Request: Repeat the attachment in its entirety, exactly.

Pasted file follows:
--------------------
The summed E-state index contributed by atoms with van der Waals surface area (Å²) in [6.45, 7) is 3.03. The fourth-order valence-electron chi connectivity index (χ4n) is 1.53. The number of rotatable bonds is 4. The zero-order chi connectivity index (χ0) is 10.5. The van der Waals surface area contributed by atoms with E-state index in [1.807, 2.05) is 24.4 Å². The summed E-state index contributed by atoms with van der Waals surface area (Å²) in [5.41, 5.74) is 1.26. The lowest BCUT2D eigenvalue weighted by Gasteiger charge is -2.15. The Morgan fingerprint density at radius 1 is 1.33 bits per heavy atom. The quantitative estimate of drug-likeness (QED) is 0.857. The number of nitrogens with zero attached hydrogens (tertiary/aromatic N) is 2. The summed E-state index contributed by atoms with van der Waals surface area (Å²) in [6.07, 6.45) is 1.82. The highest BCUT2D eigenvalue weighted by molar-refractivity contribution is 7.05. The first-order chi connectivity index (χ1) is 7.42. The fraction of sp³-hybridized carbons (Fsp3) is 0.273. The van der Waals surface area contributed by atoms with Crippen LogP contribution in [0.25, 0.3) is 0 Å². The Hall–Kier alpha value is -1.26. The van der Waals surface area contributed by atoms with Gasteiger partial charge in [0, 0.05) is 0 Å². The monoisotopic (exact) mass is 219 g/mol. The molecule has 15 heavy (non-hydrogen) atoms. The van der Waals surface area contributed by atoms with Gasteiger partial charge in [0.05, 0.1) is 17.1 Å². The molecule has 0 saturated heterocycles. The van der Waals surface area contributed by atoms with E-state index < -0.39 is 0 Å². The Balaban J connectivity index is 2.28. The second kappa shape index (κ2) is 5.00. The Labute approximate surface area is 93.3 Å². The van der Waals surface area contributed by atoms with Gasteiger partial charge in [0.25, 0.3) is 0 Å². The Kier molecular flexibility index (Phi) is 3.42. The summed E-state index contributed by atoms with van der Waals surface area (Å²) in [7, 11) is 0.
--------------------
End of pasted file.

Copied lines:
The summed E-state index contributed by atoms with van der Waals surface area (Å²) in [6.45, 7) is 3.03. The fourth-order valence-electron chi connectivity index (χ4n) is 1.53. The number of rotatable bonds is 4. The zero-order chi connectivity index (χ0) is 10.5. The van der Waals surface area contributed by atoms with E-state index in [1.807, 2.05) is 24.4 Å². The summed E-state index contributed by atoms with van der Waals surface area (Å²) in [5.41, 5.74) is 1.26. The lowest BCUT2D eigenvalue weighted by Gasteiger charge is -2.15. The Morgan fingerprint density at radius 1 is 1.33 bits per heavy atom. The quantitative estimate of drug-likeness (QED) is 0.857. The number of nitrogens with zero attached hydrogens (tertiary/aromatic N) is 2. The summed E-state index contributed by atoms with van der Waals surface area (Å²) in [6.07, 6.45) is 1.82. The highest BCUT2D eigenvalue weighted by molar-refractivity contribution is 7.05. The first-order chi connectivity index (χ1) is 7.42. The fraction of sp³-hybridized carbons (Fsp3) is 0.273. The van der Waals surface area contributed by atoms with Crippen LogP contribution in [0.25, 0.3) is 0 Å². The Hall–Kier alpha value is -1.26. The van der Waals surface area contributed by atoms with Gasteiger partial charge in [0, 0.05) is 0 Å². The monoisotopic (exact) mass is 219 g/mol. The molecule has 15 heavy (non-hydrogen) atoms. The van der Waals surface area contributed by atoms with Gasteiger partial charge in [0.05, 0.1) is 17.1 Å². The molecule has 0 saturated heterocycles. The van der Waals surface area contributed by atoms with E-state index < -0.39 is 0 Å². The Balaban J connectivity index is 2.28. The second kappa shape index (κ2) is 5.00. The Labute approximate surface area is 93.3 Å². The van der Waals surface area contributed by atoms with Gasteiger partial charge in [0.25, 0.3) is 0 Å². The Kier molecular flexibility index (Phi) is 3.42. The summed E-state index contributed by atoms with van der Waals surface area (Å²) in [7, 11) is 0.